I get up early on my day off and jump in the shower. My air conditioner was broken and I’ve sweated all night under the miserable whisper of a ceiling fan. But the shower faucet coughs, spits out a few droplets, burps some air and then goes dead. The water has run out. Again.

Yes, we technically have a reverse osmosis unit to turn seawater into very good quality fresh water. But it’s been broken for months. We also have six cisterns collecting rainwater. But the gutters are… yes, broken. And the cistern walls have been cracked by the fury of relentless hurricane waves crushing against the house, so they wouldn’t hold the water very long any way. And in any case, it hasn’t rained seriously in months.

So I swear silently in French, skip the shower and get dressed to go to the bank. Today is Thursday. The bank opens for five long hours. If I miss it today, it’ll go to next Monday. Twice a week is all we get, and that’s if the weather is good enough for Island Air to fly the two clerks in from the Brac…

I pour a dose in the coffee maker, fill it with bottled water (I would never dare drink cistern water even if there was some) and notice that the house has suddenly gone strangely quiet. There’s a certain menace around me and the air feels thick and hot. Of course. No ceiling fans. The power has gone out. Again. Well, up at the diesel-powered plant, they are quite good at restoring it, I have hopes of not loosing the whole content of my fridge.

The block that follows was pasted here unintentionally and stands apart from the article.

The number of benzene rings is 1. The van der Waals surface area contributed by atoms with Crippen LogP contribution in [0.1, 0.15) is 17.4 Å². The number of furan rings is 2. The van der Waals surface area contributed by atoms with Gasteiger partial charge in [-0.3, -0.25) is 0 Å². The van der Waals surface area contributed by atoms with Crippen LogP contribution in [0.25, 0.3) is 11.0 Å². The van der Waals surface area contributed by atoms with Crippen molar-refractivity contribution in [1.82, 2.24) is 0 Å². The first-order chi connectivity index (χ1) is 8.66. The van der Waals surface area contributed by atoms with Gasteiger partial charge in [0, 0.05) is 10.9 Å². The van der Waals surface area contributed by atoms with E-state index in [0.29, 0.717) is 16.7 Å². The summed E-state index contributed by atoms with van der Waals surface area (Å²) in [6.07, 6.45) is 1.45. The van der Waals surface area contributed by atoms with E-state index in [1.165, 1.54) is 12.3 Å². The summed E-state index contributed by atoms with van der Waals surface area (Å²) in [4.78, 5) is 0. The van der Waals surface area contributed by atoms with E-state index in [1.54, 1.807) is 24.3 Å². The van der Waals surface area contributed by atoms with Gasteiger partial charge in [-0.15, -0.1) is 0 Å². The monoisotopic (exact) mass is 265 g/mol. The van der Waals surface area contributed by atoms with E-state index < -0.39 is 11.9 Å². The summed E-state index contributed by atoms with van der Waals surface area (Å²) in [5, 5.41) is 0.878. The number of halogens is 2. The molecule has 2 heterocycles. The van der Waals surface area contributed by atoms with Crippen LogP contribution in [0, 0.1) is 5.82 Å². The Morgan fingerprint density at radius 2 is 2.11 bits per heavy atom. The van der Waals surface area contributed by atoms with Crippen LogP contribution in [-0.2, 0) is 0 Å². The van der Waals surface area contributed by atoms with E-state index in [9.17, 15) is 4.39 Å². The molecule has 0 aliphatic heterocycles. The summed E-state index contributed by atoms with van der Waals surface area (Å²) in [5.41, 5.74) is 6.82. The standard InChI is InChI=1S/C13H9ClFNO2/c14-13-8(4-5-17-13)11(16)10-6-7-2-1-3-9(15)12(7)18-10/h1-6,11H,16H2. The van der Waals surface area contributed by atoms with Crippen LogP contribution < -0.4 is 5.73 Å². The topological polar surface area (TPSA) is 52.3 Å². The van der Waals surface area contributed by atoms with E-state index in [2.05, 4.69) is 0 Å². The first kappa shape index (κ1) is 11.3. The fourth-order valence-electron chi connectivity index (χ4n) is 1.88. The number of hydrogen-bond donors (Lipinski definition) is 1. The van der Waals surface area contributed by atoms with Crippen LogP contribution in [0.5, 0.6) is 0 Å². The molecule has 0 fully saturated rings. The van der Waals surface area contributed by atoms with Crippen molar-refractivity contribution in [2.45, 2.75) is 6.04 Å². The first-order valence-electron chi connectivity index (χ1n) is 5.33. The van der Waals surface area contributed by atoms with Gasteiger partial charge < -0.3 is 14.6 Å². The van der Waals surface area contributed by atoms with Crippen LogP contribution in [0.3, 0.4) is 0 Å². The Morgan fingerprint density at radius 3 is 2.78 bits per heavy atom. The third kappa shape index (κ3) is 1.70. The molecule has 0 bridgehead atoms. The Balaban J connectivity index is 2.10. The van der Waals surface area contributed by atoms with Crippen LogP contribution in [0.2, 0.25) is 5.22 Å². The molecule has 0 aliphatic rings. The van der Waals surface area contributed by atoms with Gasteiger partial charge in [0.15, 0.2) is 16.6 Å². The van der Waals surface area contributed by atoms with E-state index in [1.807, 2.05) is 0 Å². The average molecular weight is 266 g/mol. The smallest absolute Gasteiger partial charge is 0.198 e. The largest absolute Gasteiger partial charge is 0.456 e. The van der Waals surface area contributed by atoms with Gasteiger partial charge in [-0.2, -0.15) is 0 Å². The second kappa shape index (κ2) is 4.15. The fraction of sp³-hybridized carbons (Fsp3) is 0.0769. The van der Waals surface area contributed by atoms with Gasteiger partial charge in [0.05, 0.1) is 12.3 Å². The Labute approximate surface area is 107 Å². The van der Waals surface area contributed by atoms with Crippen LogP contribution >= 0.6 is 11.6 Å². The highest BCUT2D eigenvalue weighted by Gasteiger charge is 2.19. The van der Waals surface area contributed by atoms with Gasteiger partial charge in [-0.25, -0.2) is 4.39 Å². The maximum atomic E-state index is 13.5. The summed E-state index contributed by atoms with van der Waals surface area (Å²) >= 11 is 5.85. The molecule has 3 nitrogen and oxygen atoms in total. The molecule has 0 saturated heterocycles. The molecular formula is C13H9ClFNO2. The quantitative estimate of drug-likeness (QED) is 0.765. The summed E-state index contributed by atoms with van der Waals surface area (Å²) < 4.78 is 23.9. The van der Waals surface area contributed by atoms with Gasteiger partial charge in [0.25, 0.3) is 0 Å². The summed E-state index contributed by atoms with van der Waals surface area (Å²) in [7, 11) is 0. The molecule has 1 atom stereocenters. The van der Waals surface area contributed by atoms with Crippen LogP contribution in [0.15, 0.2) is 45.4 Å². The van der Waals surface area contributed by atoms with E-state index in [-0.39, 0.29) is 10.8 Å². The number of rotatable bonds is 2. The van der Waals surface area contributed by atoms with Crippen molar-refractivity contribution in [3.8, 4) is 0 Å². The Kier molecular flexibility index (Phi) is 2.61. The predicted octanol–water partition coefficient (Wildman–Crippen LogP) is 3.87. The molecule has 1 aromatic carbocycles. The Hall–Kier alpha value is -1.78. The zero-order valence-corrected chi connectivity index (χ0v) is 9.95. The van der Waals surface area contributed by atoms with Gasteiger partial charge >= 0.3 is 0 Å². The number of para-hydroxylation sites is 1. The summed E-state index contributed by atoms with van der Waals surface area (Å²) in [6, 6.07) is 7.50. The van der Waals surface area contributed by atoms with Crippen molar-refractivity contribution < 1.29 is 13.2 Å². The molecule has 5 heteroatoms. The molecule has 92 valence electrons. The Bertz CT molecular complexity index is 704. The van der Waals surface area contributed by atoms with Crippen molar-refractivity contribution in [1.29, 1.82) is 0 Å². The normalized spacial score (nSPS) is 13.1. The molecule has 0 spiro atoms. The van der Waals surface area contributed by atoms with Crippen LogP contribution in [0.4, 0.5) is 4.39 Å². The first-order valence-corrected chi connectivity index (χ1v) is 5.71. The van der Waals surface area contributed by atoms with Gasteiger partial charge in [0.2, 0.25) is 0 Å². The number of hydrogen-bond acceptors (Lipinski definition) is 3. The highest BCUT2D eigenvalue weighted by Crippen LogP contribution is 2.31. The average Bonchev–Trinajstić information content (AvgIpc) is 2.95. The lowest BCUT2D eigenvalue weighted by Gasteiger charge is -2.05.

And I leave the house on my scooter, deprived of morning caffeine and soap. My helmet is sitting on top of my head unbuckled, completely useless but looking legal. I absent-mindedly wonder if there is a law that makes securing a helmet on one’s head mandatory on an island that is eleven miles long, has no traffic lights, three stop signs and where the overall speed limit is twenty-five miles per hour.

Stopping along the way at our only commercial hub juggling the title of “gas station – hardware – electronics – grocery – video rental – store”, I grab the key to the pump’s padlock and put two dollars of gas in my small tank. Then I go back inside, report the amount of my purchase (since the pump isn’t linked to the cash register) and go to aisle four (of four) to scout for bread.

It must be my lucky day. Four loafs of bread are sitting on the six shelves, probably brought over by plane because the barge hasn’t shown up in a week and a half. After hesitating and probing each one carefully, I finally decide for the smallest one, a bag of eight hot-dog buns, because my finger actually creates a small dent when pushing hard into it, and because it only costs five dollars.

When I get to the bank next door, seven people are waiting in line. On an island like Little Cayman, that’s an overwhelming crowd. I give up. I’ll come back Monday.